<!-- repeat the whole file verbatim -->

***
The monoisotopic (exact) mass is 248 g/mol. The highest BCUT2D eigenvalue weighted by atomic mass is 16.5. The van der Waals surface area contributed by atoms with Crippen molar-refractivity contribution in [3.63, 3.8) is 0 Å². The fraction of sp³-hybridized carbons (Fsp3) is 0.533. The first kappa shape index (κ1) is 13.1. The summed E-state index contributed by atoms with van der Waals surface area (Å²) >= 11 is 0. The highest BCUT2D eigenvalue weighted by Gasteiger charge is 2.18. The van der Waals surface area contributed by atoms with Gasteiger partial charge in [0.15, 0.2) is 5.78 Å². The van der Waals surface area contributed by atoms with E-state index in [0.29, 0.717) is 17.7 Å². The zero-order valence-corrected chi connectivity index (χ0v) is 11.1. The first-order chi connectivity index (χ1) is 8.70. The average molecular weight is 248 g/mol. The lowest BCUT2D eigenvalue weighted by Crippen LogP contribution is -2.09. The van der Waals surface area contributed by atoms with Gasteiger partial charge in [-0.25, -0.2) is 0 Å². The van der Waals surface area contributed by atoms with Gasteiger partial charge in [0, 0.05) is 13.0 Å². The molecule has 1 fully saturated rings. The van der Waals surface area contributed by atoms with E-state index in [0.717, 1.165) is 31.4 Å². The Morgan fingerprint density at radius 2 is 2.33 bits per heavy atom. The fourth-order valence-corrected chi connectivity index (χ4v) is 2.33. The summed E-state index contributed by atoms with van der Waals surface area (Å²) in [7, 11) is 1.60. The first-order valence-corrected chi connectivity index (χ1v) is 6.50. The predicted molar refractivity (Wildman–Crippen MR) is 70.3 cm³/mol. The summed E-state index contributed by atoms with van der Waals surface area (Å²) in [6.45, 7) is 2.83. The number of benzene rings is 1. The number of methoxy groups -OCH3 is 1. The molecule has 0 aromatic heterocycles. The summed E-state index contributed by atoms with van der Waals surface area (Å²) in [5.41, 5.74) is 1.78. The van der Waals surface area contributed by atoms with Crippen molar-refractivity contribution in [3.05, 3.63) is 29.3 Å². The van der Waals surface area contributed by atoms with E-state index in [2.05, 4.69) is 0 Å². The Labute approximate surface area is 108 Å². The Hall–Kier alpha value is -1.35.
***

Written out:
The monoisotopic (exact) mass is 248 g/mol. The highest BCUT2D eigenvalue weighted by atomic mass is 16.5. The van der Waals surface area contributed by atoms with Crippen molar-refractivity contribution in [3.63, 3.8) is 0 Å². The fraction of sp³-hybridized carbons (Fsp3) is 0.533. The first kappa shape index (κ1) is 13.1. The summed E-state index contributed by atoms with van der Waals surface area (Å²) >= 11 is 0. The highest BCUT2D eigenvalue weighted by Gasteiger charge is 2.18. The van der Waals surface area contributed by atoms with Gasteiger partial charge in [0.15, 0.2) is 5.78 Å². The van der Waals surface area contributed by atoms with E-state index in [0.29, 0.717) is 17.7 Å². The zero-order valence-corrected chi connectivity index (χ0v) is 11.1. The first-order chi connectivity index (χ1) is 8.70. The average molecular weight is 248 g/mol. The lowest BCUT2D eigenvalue weighted by Crippen LogP contribution is -2.09. The van der Waals surface area contributed by atoms with Gasteiger partial charge in [-0.25, -0.2) is 0 Å². The van der Waals surface area contributed by atoms with Gasteiger partial charge in [0, 0.05) is 13.0 Å². The molecule has 1 fully saturated rings. The van der Waals surface area contributed by atoms with E-state index in [0.717, 1.165) is 31.4 Å². The Morgan fingerprint density at radius 2 is 2.33 bits per heavy atom. The fourth-order valence-corrected chi connectivity index (χ4v) is 2.33. The summed E-state index contributed by atoms with van der Waals surface area (Å²) in [7, 11) is 1.60. The first-order valence-corrected chi connectivity index (χ1v) is 6.50. The predicted molar refractivity (Wildman–Crippen MR) is 70.3 cm³/mol. The summed E-state index contributed by atoms with van der Waals surface area (Å²) in [6.45, 7) is 2.83. The number of benzene rings is 1. The number of methoxy groups -OCH3 is 1. The molecule has 0 aromatic heterocycles. The summed E-state index contributed by atoms with van der Waals surface area (Å²) in [5.41, 5.74) is 1.78. The van der Waals surface area contributed by atoms with Crippen molar-refractivity contribution in [3.05, 3.63) is 29.3 Å². The van der Waals surface area contributed by atoms with E-state index in [2.05, 4.69) is 0 Å². The Labute approximate surface area is 108 Å². The Hall–Kier alpha value is -1.35.